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Working In These Times

Tuesday, Jan 26, 2016, 4:34 pm

Did a Virginia School for Saudi Arabia Diplomatic Staff’s Children Fire Teachers for Organizing?

BY Bruce Vail

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President Barack Obama and First Lady Michelle Obama meet members of the Saudi royal family. (U.S. State Department)  

A long-dormant union rights case at the National Labor Relations Board is being revived, with the potential to pit the not-so-powerful federal labor agency against the very powerful King Salman bin Abdulaziz al Saud, monarch of oil-rich Saudi Arabia.

Directly at issue is the right to organize a union for employees at the Islamic Saudi Academy, a private school for grades K-12 in Alexandria, Virginia. Close by Washington, D.C.’s Embassy Row, the Academy has long operated to educate the children of Saudi Arabian diplomatic staffers stationed at the country’s sprawling U.S. embassy.

A move to organize the Islamic Saudi Academy Employee Professional Association (ISAEA) union was launched in 2012, but was stopped cold by an aggressive legal counterattack from Academy lawyers, according to NLRB documents.

After being snagged in legal issues for three years, the case has been revived with a September 1 decision by NLRB Regional Director Charles Posner that ruled that some of the Academy’s employees could go forward with their organizing effort, but others could not. Posner’s decision may not help any of the workers, however, because most of the union’s supporters have already lost their jobs, and the Academy is escalating its fight against the NLRB, claiming, among other things, that U.S. labor law does not apply because the Academy is an arm of the Saudi royal kingdom.

“It was always a very tough case. You are essentially going up against the government of Saudi Arabia,” says Tyler Freiberger, the local lawyer currently representing the workers. All of the Academy employees who were publicly associated with the 2012 organizing drive were “terminated,” he reports, so it is hard to see how the organizing drive can be successfully re-started.

Most of the staff is hired under one-year contracts, he explains, and none of the contracts for the vocal union supports were renewed after 2013.  Freiberger is now trying to reassemble the scattered ex-employees to decide on how best to proceed.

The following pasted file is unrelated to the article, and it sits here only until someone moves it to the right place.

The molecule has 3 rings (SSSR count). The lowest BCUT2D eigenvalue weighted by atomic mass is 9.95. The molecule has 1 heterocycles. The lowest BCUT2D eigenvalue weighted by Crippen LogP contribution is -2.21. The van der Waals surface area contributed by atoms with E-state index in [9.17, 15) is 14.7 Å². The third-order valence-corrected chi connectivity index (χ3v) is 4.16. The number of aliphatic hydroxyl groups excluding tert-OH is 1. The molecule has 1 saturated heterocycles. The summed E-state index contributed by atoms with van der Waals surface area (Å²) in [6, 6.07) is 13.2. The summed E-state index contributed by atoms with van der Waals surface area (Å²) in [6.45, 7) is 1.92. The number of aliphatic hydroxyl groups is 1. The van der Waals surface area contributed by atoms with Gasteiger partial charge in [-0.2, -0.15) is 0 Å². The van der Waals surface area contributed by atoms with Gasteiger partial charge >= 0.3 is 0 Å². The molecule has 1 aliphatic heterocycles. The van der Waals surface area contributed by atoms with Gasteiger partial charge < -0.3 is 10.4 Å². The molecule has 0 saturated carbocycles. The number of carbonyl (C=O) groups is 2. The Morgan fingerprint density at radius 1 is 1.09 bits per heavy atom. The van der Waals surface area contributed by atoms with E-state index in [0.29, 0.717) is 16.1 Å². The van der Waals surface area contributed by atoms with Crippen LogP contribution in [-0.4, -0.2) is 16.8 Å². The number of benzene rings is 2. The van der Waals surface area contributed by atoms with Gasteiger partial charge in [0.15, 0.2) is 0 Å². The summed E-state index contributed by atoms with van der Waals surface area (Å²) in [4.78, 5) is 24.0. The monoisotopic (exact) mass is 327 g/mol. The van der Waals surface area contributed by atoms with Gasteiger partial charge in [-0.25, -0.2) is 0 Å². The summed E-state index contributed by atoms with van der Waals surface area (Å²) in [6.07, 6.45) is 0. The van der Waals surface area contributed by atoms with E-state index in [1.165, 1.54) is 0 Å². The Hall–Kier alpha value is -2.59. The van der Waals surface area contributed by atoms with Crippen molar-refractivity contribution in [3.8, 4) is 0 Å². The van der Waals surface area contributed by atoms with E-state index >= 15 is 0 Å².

Even if the workers succeed in regrouping, the deck is still stacked against them, Freiberger continues. The Saudi Academy hired the high-priced international law firm Latham & Watkins to fight the union, he says, and they are employing the novel claim that the Foreign Sovereign Immunities Act (FSIA) exempts the Academy from any NLRB jurisdiction at all.

The argument holds that the Academy is an extension of the embassy itself and therefore entitled to the special diplomatic status. As recently as September 29, Latham & Watkins lawyer Maureen E. Mahoney argued that “the Academy is not engaged in ‘commercial activity’ and thus the FSIA bars the [NLRB] Board from exercising jurisdiction in this matter.”

Freiberger says he takes issue with the FSIA claim. The Academy operates just like any other private school, accepting tuition money and fees from parents in return for providing educational services, and thus should be treated under labor law just like any other private school, he says. But the FSIA claim has never been fully tested in court, so Latham & Watkins has an opening to potentially drag the case through the courts for years.

“They’ve made it clear they’ll take this all the way to Supreme Court if they have to,” he says. “Given the deep pockets of the Saudi government, I don’t doubt them for a minute.”

The NLRB itself doesn’t accept the FSIA claim either, the labor lawyer notes, and the board has successfully fought several similar claims in the past.